There's no doubt a smarter, meaner movie tucked inside director Gerard Johnstone's M3GAN, but the largely dopey, relatively tame one we're given is a lot of fun, too. Within the sub-genre of killer-doll horror flicks, the film doesn't really hold a candle to Magic or Annabelle: Creation or the Michael Redgrave segment of Dead of Night. It easily tops the original Annabelle, though, as well as Dead Silence, and The Boy, and The Boy's sequel, and any number of Puppet Masters and Chuckys … . Obviously, I've seen quite a few of these things, and you may have, as well. For my money, it was no hardship adding M3GAN to that very long list.
During the movie's first third, it was even a considerable pleasure. Opening with a deliriously tongue-in-cheek faux commercial for a furry new electronic gizmo that poops when kids feed it, Johnstone's outing stars Allison Williams as the career-obsessed robotics engineer Gemma, and right off the bat M3GAN has done something right. Get Out trained us all to view Williams' affable charm and placid demeanor with a hearty dose of skepticism, which makes her ideal casting for a figure whose friendly, naturalistic vibe distracts us from questioning whether she might, in fact, be the film's secret villain. After losing her sister and brother-in-law in a car accident, Gemma becomes the legal guardian of her niece Cady (Violet McGaw). Lacking any and all maternal instinct, however, Gemma doesn't know how to care for the child – and from the evidence we gather, doesn't seem to want to. (At least she isn't cruel about it; it's with great delicacy that Gemma shoos her niece away from the still-in-the-box toy “collectibles” that Cady wants to play with.) But Gemma has an idea. How would Cady like a companion – an untested A.I. prototype electronically engineered to be a girl's best friend?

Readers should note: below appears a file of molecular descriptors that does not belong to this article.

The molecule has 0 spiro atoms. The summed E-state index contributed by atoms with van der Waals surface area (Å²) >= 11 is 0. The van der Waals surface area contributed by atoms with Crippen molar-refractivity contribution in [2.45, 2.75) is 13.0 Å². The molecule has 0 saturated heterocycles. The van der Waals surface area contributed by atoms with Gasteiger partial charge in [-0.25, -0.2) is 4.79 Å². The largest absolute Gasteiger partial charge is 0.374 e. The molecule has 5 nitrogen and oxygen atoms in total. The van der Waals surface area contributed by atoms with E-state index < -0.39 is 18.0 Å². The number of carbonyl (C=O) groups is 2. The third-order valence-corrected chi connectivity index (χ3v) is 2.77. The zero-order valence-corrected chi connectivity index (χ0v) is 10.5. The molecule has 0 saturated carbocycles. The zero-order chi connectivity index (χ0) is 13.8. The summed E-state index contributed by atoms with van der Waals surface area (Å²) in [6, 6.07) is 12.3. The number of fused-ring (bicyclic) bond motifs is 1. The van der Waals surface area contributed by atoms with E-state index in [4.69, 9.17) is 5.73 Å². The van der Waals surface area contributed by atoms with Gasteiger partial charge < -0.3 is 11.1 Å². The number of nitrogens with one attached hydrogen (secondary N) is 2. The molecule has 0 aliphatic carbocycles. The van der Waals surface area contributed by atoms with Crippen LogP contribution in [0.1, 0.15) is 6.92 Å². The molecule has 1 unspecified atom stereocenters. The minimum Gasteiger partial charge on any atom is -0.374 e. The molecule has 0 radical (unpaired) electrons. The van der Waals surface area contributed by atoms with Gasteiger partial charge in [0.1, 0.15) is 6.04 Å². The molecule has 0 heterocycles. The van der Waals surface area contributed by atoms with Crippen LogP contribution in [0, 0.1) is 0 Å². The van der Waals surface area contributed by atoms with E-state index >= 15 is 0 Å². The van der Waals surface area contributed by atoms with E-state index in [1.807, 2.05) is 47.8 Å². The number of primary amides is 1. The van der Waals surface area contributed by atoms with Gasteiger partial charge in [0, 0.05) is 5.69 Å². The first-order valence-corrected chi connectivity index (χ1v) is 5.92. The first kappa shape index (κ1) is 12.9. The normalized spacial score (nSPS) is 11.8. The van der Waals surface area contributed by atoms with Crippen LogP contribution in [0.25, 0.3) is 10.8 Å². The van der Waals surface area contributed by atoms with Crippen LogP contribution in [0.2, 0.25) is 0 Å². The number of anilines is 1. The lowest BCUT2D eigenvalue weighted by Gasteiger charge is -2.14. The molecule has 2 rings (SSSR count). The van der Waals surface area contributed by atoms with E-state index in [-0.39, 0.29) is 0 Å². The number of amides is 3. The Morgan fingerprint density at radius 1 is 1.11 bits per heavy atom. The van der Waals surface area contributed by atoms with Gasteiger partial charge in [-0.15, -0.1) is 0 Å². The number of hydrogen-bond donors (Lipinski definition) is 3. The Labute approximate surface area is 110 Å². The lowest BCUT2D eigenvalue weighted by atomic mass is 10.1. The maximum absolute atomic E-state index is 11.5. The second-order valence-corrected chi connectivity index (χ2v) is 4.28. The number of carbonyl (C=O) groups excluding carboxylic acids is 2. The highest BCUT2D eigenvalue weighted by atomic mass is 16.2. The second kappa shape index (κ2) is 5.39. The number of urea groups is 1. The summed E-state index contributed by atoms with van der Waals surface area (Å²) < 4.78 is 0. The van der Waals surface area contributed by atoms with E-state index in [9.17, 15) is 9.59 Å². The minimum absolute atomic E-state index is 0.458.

Had Cady seen the fright films that we horror junkies have, her reply would be a steadfast “No thank you.” Alas, she didn't. So into the picture enters M3GAN, a model-three generative android who becomes genetically “paired” to Cady and programmed to feel her feels, soothe her pains, and keep her from harm. And perhaps not surprisingly, the strongest parts of Johnstone's movie lie in the early getting-to-know-you scenes before M3GAN becomes – No-Spoiler Alert – a homicidally possessive maniac. Although the android is initially designed to be a combination playmate/therapist with talents for drawing and crooning “Titanium” as a lullaby, it's not long before M3GAN has boned up on every piece of writing ever committed to the Internet, and she also becomes a wizard at gauging potential menaces: a braying next-door neighbor, a field-trip bully, a toothy canine. With her Uncanny Valley Olsen Twin prettiness and subtly shifting facial expressions, it's a creepy comedic kick watching this synthetic creature harness her burgeoning intelligence and suss out perceived (and accurate) threats. It's an even bigger kick witnessing the development of M3GAN's wickedly bratty sense of humor; clearly, the scripts for Clueless and the Chucky flicks were among the online material absorbed.